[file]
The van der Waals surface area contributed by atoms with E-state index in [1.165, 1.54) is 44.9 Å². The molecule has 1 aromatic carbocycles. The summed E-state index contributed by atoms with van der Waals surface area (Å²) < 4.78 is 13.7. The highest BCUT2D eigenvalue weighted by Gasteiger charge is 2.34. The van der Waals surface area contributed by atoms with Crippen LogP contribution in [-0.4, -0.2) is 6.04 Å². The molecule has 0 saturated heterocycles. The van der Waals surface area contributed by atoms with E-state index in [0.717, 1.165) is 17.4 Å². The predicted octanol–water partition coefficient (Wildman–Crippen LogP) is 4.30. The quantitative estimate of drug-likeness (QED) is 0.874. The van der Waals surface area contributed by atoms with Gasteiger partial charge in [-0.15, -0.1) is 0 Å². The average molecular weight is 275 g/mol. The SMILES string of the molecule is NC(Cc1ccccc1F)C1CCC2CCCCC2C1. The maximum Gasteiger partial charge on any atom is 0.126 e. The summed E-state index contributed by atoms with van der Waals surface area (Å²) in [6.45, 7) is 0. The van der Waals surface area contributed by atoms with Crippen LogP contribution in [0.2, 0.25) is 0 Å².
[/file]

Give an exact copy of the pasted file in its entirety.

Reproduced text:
The van der Waals surface area contributed by atoms with E-state index in [1.165, 1.54) is 44.9 Å². The molecule has 1 aromatic carbocycles. The summed E-state index contributed by atoms with van der Waals surface area (Å²) < 4.78 is 13.7. The highest BCUT2D eigenvalue weighted by Gasteiger charge is 2.34. The van der Waals surface area contributed by atoms with Crippen LogP contribution in [-0.4, -0.2) is 6.04 Å². The molecule has 0 saturated heterocycles. The van der Waals surface area contributed by atoms with E-state index in [0.717, 1.165) is 17.4 Å². The predicted octanol–water partition coefficient (Wildman–Crippen LogP) is 4.30. The quantitative estimate of drug-likeness (QED) is 0.874. The van der Waals surface area contributed by atoms with Gasteiger partial charge in [-0.15, -0.1) is 0 Å². The average molecular weight is 275 g/mol. The SMILES string of the molecule is NC(Cc1ccccc1F)C1CCC2CCCCC2C1. The maximum Gasteiger partial charge on any atom is 0.126 e. The summed E-state index contributed by atoms with van der Waals surface area (Å²) in [6.45, 7) is 0. The van der Waals surface area contributed by atoms with Crippen LogP contribution in [0.2, 0.25) is 0 Å².